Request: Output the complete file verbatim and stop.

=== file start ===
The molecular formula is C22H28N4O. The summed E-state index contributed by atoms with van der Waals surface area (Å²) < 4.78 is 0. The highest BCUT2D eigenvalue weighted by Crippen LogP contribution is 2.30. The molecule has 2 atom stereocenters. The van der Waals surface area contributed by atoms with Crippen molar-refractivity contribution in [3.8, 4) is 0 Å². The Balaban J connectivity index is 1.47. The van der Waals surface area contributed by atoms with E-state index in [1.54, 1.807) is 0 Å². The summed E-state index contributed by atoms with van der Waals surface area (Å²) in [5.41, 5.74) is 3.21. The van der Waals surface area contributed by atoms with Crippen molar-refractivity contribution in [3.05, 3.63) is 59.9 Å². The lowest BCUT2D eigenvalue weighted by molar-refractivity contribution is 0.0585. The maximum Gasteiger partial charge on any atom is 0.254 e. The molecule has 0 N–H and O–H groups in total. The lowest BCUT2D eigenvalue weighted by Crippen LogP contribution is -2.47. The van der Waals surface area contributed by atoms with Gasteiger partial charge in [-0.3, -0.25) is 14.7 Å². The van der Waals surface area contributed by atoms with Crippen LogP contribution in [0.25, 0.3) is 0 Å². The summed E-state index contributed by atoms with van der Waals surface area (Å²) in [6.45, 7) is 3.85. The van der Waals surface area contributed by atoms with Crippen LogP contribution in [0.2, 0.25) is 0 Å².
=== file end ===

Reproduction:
The molecular formula is C22H28N4O. The summed E-state index contributed by atoms with van der Waals surface area (Å²) < 4.78 is 0. The highest BCUT2D eigenvalue weighted by Crippen LogP contribution is 2.30. The molecule has 2 atom stereocenters. The van der Waals surface area contributed by atoms with Crippen molar-refractivity contribution in [3.8, 4) is 0 Å². The Balaban J connectivity index is 1.47. The van der Waals surface area contributed by atoms with E-state index in [1.54, 1.807) is 0 Å². The summed E-state index contributed by atoms with van der Waals surface area (Å²) in [5.41, 5.74) is 3.21. The van der Waals surface area contributed by atoms with Crippen molar-refractivity contribution in [3.05, 3.63) is 59.9 Å². The lowest BCUT2D eigenvalue weighted by molar-refractivity contribution is 0.0585. The maximum Gasteiger partial charge on any atom is 0.254 e. The molecule has 0 N–H and O–H groups in total. The lowest BCUT2D eigenvalue weighted by Crippen LogP contribution is -2.47. The van der Waals surface area contributed by atoms with Gasteiger partial charge in [-0.3, -0.25) is 14.7 Å². The van der Waals surface area contributed by atoms with Crippen LogP contribution in [0.25, 0.3) is 0 Å². The summed E-state index contributed by atoms with van der Waals surface area (Å²) in [6.45, 7) is 3.85. The van der Waals surface area contributed by atoms with Crippen LogP contribution in [0.2, 0.25) is 0 Å².